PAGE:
Our last moments with the Saab 9-3 Aero Convertible were bittersweet... hearing the engine purr, hauling ass off the line to pass unsuspecting BMW and Acura owners, and stopping on a dime at the next red light almost brought tears to our eyes when we realized that GM's minions would soon repo our topless Swede. Too bad. Far and away, our 9-3 Aero's defining performance characteristics are its horsepower and mid-range torque. That is, once the turbocharger kicks in. The 60-degree V6 packed 'neath the hood has the unmistakable lag associated with most turbocharged mills, but the Mitsubishi-sourced unit's uptake is smoother than those belonging to Saabs of yore. The engine's 250 horses and 258 lb.-ft. of torque easily chirrup the front wheels, both off the line and in particularly sharp turns taken a little fast in search of a bit of slightly un-P.C. fun (this, despite Saab's Electronic Stability Program). And hey... from where this author sits, any sport sedan that doesn't allow a little harmless slippin' and slidin' has no business being in the segment. The 9-3 Aero convertible we had in the Autoblog Garage arrived sporting Saab’s 6-speed “Sentronic” automatic transmission, which affords drivers the option to manually shift gears via steering wheel buttons or gearshift. While it was fun to use at first, the 6-speed automatic was more than eager on its own, easily adjusting to an aggressive driving style without feeling like it was hunting around on-edge. Quite frankly, the automatic mode did a much better job than we could in manual mode as we pressed buttons and waited for the lag inherent in the manual mode to pass. The only time the buttons seemed to make sense was in heavy traffic – using the transmission to slow down the engine certainly beat stomping back and forth between the gas and brake (though brake fatigue is cheaper than driveline wear, admittedly!). Because gas mileage has become more of an issue within the last year or so, we’re happy to report that mileage leveled out between 21 and 22 mpg despite some really spirited driving. With premium gas, a full tank in Michigan topped $33 and had a range that could get you from Detroit to Chicago and then some. Saab claims MPG to be 18 city/28 highway with the MT, 17/28 with the automatic. If complaints are to be made, the steering is nervous and prone to understeer, making the handling something of a challenge, and the feedback is a little muted. The Saab does route its substantial 250 horsepower through the front wheels, and any steering that can keep up with that without flailing about like a bass on a line is a-okay in our book, but it's one of those things that puts the competition slightly out of reach for Saab. Despite the fact that the vehicle is a convertible, however, the body was plenty stiff, which helped with handling. Obviously, Saab's steadfast adherence to front wheel drive is one of the things holding it back from the ever-present BMW 3-series benchmark. By giving the front …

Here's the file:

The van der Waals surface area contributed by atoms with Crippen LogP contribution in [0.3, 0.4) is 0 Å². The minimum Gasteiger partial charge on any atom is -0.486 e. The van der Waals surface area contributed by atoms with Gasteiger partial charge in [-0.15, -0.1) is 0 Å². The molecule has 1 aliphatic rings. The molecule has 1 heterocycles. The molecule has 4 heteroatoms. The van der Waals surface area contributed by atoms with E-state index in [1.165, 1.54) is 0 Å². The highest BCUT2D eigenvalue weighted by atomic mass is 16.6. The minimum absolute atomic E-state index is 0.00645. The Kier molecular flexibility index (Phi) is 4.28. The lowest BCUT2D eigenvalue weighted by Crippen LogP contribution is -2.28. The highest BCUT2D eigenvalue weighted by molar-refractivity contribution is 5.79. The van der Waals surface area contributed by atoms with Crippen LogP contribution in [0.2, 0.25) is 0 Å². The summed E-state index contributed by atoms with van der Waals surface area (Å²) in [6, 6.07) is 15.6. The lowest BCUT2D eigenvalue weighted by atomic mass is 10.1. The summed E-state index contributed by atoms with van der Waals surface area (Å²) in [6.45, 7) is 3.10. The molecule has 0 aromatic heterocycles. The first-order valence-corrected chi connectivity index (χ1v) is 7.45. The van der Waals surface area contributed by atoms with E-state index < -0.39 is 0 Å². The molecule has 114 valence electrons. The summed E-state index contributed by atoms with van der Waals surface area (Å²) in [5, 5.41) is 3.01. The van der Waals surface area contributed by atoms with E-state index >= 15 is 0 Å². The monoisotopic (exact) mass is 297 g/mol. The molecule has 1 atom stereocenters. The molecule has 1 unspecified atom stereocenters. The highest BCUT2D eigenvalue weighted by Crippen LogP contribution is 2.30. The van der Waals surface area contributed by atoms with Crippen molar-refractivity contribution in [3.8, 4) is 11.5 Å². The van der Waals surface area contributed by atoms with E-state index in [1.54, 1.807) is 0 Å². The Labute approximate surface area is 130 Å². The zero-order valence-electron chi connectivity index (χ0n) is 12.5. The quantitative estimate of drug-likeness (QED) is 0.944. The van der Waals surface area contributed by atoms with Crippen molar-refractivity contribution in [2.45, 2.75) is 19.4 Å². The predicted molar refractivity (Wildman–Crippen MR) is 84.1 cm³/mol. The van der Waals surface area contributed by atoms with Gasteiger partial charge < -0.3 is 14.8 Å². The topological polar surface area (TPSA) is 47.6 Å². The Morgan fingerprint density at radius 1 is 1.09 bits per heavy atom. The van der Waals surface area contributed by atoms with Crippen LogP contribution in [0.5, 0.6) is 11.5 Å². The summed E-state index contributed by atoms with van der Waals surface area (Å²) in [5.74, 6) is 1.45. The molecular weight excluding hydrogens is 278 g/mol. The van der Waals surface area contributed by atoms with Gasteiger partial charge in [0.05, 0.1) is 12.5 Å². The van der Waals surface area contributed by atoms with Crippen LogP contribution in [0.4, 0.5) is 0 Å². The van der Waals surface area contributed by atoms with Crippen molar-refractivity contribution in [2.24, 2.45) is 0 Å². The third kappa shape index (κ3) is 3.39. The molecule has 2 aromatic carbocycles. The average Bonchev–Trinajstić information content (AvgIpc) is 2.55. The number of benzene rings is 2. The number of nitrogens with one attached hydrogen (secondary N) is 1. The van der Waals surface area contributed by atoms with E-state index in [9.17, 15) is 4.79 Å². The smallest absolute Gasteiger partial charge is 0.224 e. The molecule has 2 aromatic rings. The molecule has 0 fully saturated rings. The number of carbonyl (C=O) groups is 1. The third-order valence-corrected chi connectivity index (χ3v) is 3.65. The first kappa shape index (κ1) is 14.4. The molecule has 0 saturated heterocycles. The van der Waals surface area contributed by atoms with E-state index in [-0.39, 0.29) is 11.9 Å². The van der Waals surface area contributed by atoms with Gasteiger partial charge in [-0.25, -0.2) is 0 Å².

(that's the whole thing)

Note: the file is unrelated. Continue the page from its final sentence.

Full Review